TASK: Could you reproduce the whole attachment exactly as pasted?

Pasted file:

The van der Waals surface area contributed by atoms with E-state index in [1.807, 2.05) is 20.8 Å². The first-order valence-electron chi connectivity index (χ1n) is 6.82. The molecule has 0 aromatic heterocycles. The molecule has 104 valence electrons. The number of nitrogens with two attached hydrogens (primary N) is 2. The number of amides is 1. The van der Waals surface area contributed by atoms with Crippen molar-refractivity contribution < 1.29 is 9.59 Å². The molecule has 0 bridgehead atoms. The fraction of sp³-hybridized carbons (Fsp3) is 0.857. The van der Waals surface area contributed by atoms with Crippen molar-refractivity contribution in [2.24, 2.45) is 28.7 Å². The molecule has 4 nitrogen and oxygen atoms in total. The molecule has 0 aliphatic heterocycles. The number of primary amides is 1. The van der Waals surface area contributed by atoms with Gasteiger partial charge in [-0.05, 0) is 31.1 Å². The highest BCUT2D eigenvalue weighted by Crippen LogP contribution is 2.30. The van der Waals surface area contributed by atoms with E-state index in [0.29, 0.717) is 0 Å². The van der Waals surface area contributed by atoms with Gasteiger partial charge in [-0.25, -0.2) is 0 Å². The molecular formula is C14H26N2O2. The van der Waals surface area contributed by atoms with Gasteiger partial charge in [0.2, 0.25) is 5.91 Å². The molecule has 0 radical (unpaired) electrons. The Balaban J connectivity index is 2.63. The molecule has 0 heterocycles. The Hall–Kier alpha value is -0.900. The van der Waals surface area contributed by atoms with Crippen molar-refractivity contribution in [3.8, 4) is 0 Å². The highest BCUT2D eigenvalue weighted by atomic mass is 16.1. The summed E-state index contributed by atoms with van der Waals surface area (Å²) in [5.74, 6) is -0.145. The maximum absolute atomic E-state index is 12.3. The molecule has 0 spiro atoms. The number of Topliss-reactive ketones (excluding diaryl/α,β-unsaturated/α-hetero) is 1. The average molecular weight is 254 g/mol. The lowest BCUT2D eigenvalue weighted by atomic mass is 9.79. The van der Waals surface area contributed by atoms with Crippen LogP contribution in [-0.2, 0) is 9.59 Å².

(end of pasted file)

The van der Waals surface area contributed by atoms with E-state index in [1.807, 2.05) is 20.8 Å². The first-order valence-electron chi connectivity index (χ1n) is 6.82. The molecule has 0 aromatic heterocycles. The molecule has 104 valence electrons. The number of nitrogens with two attached hydrogens (primary N) is 2. The number of amides is 1. The van der Waals surface area contributed by atoms with Crippen molar-refractivity contribution < 1.29 is 9.59 Å². The molecule has 0 bridgehead atoms. The fraction of sp³-hybridized carbons (Fsp3) is 0.857. The van der Waals surface area contributed by atoms with Crippen molar-refractivity contribution in [2.24, 2.45) is 28.7 Å². The molecule has 4 nitrogen and oxygen atoms in total. The molecule has 0 aliphatic heterocycles. The number of primary amides is 1. The van der Waals surface area contributed by atoms with Gasteiger partial charge in [-0.05, 0) is 31.1 Å². The highest BCUT2D eigenvalue weighted by Crippen LogP contribution is 2.30. The van der Waals surface area contributed by atoms with E-state index in [0.29, 0.717) is 0 Å². The van der Waals surface area contributed by atoms with Gasteiger partial charge in [-0.25, -0.2) is 0 Å². The molecular formula is C14H26N2O2. The van der Waals surface area contributed by atoms with Gasteiger partial charge in [0.2, 0.25) is 5.91 Å². The molecule has 0 radical (unpaired) electrons. The Balaban J connectivity index is 2.63. The molecule has 0 heterocycles. The Hall–Kier alpha value is -0.900. The van der Waals surface area contributed by atoms with Crippen molar-refractivity contribution in [3.8, 4) is 0 Å². The highest BCUT2D eigenvalue weighted by atomic mass is 16.1. The summed E-state index contributed by atoms with van der Waals surface area (Å²) in [5.74, 6) is -0.145. The maximum absolute atomic E-state index is 12.3. The molecule has 0 spiro atoms. The number of Topliss-reactive ketones (excluding diaryl/α,β-unsaturated/α-hetero) is 1. The average molecular weight is 254 g/mol. The lowest BCUT2D eigenvalue weighted by atomic mass is 9.79. The van der Waals surface area contributed by atoms with Crippen LogP contribution in [-0.2, 0) is 9.59 Å².